Today I read with not boarders or hurdles to the written word at speeds of 340 to 510 words per minute with 90+% comprehension. Bookshare has changed my life and Bookshare® is free for all U.S. students with qualifying disabilities, thanks to an award from the U.S. Department of Education Office of Special Education Programs (OSEP). Bookshare has 125,000 digital books and textbooks of which are awaiting access to those who struggle with the printed word.

Read:OutLoud is the text to speech software which comes with the membership (free for students or $50 for non-students who qualify) and can take any textbook and turn it into a virtual book. For instance when I read if I come to a person, place or thing, I don't know who, where or what the subject is all I have to do is with one click of the mouse I can surf the net to find out who it is with a picture, or where it is on the map and then read on.. If I was in the class room without this and other tools I would never had raised my hand nor would I have ever gotten to the point where I would look up a subject as I do today.

Recently, I finished reading The Forgotten Man: A New History of the Great Depression, when I came to the "Dust Bowl", I knew a tiny bit of what the Dust Bowl was but with a few clicks of the mouse I found out the facts.

Below is my testimony and my life travels with the gift of dyslexia but I know it would be encouraging to many millions of students and then parents or adults, to know the tools are here and ready to use.

As a point of insight we (dyslectics) are way ahead of the dawn of the "digital textbook" era, and we have a great chance of being the navigators of how it can change the life of a student and family, if not a nation.

From a recent blog post comment I made:
Yesterday I read "Dyslexics are overrepresented in board rooms and prison cells", and yet our archaic education system remains. Today, like ‘many who have the Gift of dyslexia’ my life has changed with the "Gift" of Dyslexia. The mountainous boarders of books which blocked my self-esteem has been all but flattened. Bookshare free for all United States students with qualifying disabilities (dyslexia being one of them) has changed who I perceived myself to be and who I am today (Jesus is the biggest part of this change). Now when a book is mentioned at a conference, the waves of failure which use to wash over me are now a wave of anticipation of reading the book. Text to speech software, like Readplease, Balabolka and Read:OutLoud combined with Bookshare digital books have made reading a decision not a chore or dreaded thought of me thinking I'm a failure.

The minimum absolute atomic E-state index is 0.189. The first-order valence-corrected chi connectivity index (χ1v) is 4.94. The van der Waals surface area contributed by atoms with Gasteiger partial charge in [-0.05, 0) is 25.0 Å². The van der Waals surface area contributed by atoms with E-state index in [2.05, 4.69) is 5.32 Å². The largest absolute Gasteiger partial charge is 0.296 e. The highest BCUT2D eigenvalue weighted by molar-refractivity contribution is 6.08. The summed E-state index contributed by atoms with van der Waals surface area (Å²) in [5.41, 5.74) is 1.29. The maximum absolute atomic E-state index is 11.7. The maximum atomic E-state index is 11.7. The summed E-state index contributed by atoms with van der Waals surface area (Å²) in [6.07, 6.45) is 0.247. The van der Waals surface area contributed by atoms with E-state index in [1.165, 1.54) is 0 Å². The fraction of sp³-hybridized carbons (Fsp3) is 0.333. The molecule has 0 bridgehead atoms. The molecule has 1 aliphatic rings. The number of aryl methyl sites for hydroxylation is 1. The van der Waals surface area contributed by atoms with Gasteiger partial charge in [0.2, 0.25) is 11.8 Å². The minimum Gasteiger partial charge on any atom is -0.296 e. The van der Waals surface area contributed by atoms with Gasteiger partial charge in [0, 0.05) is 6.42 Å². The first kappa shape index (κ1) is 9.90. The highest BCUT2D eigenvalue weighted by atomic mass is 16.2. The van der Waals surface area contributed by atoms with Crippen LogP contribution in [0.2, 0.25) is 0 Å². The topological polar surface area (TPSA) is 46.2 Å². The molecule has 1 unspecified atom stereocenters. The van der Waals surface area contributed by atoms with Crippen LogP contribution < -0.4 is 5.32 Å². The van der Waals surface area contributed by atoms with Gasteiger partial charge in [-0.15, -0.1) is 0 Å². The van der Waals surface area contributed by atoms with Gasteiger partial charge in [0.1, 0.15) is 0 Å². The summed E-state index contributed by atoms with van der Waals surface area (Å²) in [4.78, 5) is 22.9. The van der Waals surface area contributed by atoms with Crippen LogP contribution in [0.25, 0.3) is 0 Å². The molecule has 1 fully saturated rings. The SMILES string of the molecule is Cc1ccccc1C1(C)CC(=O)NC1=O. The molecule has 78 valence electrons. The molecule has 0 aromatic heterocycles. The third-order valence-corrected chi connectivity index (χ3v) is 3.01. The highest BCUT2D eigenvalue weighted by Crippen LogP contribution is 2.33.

Today, in this awesome digital and software landscape for a dyslectic I am free to read. Thank you for your inside look into your road of freedom. The journey I have experienced has been similar and can be read at:

Saturday, September 3, 2011

Helping Struggling Students To Succeed


Helping Struggling Students To Succeed

(NAPSI)—For some students, trying as hard as they can just isn’t enough. These students may be at a disadvantage because of widespread learning differences such as dyslexia or because of disabilities like visual impairment. Studies show that for these students to succeed, an online audio library of core curriculum textbooks and literature titles can make all the difference.

Research by Johns Hopkins University and case studies in the Baltimore City Public Schools showed significant improvements in students who use audiobooks. Reading comprehension improved by 76 percent, content acquisition by 38 percent, reading accuracy by 52 percent and self-confidence by 61 percent.

Scott Bartnick was diagnosed with a severe learning disability in 1st grade. His parents were told he might never be able to read, yet the 19-year-old recently graduated from high school with a 4.35 GPA-no easy feat given his disabilities in reading, decoding, fluency and spelling. Bartnick relied on a service called Learning Ally, which offers the most advanced library of accessible audiobooks in the world.

“Learning Ally helped me achieve academic success,” said Bartnick, who is now thriving in his junior year at the University of Florida in Gainesville. In fact, his elementary school awarded him the “Disney Dreamers and Doers Award,” an honor presented to just one student every year for “curiosity, courage and constancy.”